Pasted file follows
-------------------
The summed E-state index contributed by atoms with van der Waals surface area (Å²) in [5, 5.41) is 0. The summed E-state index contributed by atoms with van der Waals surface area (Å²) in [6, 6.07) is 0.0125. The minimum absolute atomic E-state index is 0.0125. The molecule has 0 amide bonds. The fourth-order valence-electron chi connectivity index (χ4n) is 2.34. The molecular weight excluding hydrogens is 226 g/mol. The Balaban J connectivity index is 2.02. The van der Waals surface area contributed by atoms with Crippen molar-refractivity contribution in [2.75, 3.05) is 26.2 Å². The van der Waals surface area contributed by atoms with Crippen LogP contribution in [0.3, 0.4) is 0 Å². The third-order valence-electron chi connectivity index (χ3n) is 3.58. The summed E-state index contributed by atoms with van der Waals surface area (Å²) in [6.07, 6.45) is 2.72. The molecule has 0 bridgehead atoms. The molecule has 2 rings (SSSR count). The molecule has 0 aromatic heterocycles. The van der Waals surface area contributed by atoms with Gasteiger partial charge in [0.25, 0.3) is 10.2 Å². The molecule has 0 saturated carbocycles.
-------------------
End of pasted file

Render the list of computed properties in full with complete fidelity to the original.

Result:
The summed E-state index contributed by atoms with van der Waals surface area (Å²) in [5, 5.41) is 0. The summed E-state index contributed by atoms with van der Waals surface area (Å²) in [6, 6.07) is 0.0125. The minimum absolute atomic E-state index is 0.0125. The molecule has 0 amide bonds. The fourth-order valence-electron chi connectivity index (χ4n) is 2.34. The molecular weight excluding hydrogens is 226 g/mol. The Balaban J connectivity index is 2.02. The van der Waals surface area contributed by atoms with Crippen molar-refractivity contribution in [2.75, 3.05) is 26.2 Å². The van der Waals surface area contributed by atoms with Crippen LogP contribution in [0.3, 0.4) is 0 Å². The third-order valence-electron chi connectivity index (χ3n) is 3.58. The summed E-state index contributed by atoms with van der Waals surface area (Å²) in [6.07, 6.45) is 2.72. The molecule has 0 bridgehead atoms. The molecule has 2 rings (SSSR count). The molecule has 0 aromatic heterocycles. The van der Waals surface area contributed by atoms with Gasteiger partial charge in [0.25, 0.3) is 10.2 Å². The molecule has 0 saturated carbocycles.